'Night Terrors' could be the best augmented reality survival horror game yet

Shawn Knight

TechSpot Staff
Staff member

Night Terrors is an augmented reality survival horror game built on top of a scenario that’s already creepy enough for many – walking around your house in the dead of night with the lights off.

The game promises an ultra immersive experience, something that augmented reality has thus far failed to deliver. Armed with just your mobile device and its rear camera LED, gamers are instructed to plug in a set of headphones, wait until it’s dark outside, turn off all the lights and hold the device up to their face as they slowly traverse their home.

night terrors aims cool augmented reality gaming indiegogo

That may not sound all that frightening or technologically advanced but the game’s Indiegogo pitch may change your mind.

As developer Bryan Mitchell explains (without giving away all of their secrets), the game is built on four major algorithms that are collectively able to understand where the walls, ceilings and floors of a room exist. The system also uses point-source modeling, environmental filtering, gyroscope sensor data and intensity scanning to further sharpen the map.

night terrors aims cool augmented reality gaming indiegogo

Audio is spatialized and mixed with your device’s microphone feed then fed to your headphones to help make the experience all the more believable.

The goal of the game is simple. Save a little girl and survive.

If you’re the type that likes a good horror flick or haunted house / maze, this could be right up your alley. A pledge of just $5 is all that’s needed to guarantee you get a copy of Night Terrors when it’s released. Those looking to donate a bit more can score some pretty cool reward tiers as well.

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Axle Grease

TS Addict
Sure... and the little girl turns out to be the resident evil. Look, blood and gore, cheap scares like ghouls jumping out in full view while screaming at the top of their fetted lungs - that's not the kind of horror I'm interestest in. The top shelf stuff is the stuff that gives me goosebumps. That's the real litmus test for a horror: Goosebump coverage, longevity and frequency. This is where visual and audio subtlety is everything.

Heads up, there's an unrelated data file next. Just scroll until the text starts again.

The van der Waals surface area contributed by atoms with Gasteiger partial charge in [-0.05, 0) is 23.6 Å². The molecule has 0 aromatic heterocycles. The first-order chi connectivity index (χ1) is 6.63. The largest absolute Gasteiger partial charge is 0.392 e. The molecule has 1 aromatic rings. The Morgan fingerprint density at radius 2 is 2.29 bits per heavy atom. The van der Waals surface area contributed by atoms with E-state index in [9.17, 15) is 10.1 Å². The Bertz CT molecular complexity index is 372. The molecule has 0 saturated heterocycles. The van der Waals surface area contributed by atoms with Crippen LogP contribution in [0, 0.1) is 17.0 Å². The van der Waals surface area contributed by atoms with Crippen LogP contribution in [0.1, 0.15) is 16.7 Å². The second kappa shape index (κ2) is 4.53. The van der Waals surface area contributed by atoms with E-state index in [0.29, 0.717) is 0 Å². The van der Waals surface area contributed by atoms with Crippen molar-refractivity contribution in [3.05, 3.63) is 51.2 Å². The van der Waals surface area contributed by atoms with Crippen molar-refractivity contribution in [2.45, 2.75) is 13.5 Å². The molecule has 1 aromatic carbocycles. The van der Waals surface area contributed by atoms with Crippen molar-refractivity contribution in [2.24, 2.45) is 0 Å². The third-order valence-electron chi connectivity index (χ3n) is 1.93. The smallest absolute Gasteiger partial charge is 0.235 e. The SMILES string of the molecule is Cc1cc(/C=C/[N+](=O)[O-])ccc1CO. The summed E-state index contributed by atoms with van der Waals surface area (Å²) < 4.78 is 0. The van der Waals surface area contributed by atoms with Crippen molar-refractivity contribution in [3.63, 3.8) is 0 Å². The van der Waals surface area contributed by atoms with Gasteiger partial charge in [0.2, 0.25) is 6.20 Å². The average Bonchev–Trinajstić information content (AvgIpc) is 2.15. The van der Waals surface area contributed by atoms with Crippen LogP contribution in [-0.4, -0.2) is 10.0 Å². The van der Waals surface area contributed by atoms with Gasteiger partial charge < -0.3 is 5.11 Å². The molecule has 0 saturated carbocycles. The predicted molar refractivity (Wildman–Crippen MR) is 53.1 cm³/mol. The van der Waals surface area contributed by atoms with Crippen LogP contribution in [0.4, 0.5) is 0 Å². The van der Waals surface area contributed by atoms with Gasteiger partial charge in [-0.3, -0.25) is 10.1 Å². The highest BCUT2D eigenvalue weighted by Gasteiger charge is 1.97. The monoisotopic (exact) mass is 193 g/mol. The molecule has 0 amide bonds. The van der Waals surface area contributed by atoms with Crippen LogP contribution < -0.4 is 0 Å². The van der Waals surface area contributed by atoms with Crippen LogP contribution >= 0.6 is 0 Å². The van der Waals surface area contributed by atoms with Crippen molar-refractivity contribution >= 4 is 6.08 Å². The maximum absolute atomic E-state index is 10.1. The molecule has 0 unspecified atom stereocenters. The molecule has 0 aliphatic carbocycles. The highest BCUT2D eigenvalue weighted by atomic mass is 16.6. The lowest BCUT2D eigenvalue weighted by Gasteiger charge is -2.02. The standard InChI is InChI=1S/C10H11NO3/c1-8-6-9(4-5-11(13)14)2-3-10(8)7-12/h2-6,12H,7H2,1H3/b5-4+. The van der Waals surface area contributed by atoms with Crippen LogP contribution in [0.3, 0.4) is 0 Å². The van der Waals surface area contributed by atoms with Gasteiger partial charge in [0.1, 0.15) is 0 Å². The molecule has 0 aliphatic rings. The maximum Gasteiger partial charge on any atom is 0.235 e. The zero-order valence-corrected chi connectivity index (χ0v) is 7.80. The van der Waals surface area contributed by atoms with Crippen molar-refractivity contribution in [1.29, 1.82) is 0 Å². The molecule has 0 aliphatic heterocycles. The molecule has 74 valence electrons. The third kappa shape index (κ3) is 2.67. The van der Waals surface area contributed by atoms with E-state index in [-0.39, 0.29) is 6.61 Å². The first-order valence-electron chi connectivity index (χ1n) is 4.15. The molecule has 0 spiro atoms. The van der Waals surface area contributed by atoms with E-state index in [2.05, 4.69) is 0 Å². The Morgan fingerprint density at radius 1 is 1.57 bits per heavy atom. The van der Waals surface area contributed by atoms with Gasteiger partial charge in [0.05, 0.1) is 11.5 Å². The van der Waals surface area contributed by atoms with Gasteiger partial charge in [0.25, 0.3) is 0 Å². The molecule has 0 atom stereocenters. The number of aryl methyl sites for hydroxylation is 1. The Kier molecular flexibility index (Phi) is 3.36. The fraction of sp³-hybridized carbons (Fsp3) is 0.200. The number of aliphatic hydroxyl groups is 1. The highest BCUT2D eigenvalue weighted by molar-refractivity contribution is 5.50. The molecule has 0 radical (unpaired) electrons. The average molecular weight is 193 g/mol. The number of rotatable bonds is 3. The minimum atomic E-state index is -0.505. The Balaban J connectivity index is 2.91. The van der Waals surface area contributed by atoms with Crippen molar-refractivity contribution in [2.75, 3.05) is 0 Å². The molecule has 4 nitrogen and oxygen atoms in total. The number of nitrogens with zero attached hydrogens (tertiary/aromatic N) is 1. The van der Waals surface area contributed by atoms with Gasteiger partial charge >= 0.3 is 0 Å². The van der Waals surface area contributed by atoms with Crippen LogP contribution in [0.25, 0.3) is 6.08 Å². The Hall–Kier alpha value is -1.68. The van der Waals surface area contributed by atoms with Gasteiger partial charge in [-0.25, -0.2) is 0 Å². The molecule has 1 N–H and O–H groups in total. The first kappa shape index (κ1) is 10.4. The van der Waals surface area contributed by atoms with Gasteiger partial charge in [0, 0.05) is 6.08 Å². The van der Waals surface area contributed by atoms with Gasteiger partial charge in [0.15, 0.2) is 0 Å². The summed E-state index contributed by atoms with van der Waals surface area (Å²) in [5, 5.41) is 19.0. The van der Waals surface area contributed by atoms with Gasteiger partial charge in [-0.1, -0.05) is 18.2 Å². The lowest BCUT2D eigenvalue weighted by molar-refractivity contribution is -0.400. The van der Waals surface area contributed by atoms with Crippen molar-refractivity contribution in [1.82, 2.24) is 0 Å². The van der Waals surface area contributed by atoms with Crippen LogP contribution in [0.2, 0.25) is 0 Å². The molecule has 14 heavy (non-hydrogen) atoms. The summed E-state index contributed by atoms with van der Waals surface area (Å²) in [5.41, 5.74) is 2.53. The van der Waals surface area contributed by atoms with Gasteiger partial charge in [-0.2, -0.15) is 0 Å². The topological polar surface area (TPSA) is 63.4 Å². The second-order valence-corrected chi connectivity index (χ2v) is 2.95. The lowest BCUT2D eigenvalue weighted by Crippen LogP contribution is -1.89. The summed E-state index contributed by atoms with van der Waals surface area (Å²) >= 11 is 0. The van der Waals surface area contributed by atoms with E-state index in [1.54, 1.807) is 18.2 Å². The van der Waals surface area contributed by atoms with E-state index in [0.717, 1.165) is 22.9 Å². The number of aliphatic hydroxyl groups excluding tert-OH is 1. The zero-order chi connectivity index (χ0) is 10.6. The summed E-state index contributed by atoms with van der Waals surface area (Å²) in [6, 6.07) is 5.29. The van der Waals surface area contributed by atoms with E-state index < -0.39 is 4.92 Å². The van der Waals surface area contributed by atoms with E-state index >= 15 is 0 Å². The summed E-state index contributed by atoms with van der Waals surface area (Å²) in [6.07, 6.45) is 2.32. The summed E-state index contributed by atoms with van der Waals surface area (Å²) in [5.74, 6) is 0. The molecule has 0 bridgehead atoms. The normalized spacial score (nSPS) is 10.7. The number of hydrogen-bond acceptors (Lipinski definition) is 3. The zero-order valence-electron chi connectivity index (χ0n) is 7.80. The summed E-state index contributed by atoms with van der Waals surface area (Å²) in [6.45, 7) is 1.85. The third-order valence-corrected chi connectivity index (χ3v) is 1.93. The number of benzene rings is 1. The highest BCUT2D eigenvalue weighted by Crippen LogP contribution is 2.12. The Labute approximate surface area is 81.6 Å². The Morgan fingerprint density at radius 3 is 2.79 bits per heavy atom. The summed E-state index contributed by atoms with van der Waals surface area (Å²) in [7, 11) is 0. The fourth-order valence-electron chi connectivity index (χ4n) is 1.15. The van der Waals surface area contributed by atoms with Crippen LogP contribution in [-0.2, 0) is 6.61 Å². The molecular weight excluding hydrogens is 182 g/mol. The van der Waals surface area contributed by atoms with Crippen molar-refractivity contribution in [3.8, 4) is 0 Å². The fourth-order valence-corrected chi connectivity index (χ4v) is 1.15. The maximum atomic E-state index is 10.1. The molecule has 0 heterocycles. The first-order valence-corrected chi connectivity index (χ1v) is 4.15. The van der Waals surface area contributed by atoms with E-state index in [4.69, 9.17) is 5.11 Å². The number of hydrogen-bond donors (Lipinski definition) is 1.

TS Evangelist
TechSpot Elite
Definitely interesting idea and can lead to greater stuff. But I do see a few issues:
1. Battery Life, with all that equipment requiring juice (especially the lights) the user better have a really good battery in their phone.
2. Phone calls and messages, unless the game disables those while you're playing, it can completely interrupt the experience.
3. Not home alone, if I need to explain this...
4. Environment, I live in a small house and would make this very lame. I do wonder if this would work in the woods.
5. Running into stuff, I don't know if the ghosts chase you or not but if you feel like you have to run and you have a cat, a wall or object x,y, or z in the way...ouch and possible cuss words.
6. Cheap scares, as @@Axle Grease said this game seems to use cheap scares. You don't need blood and gore and crap being loud as possible. It is simple has the fear of the unknown and sleight play with your senses to make you wonder, what was that? and etc...
7. Map building, does it build as you go or do you have to walk around first? I didn't feel like that was explained.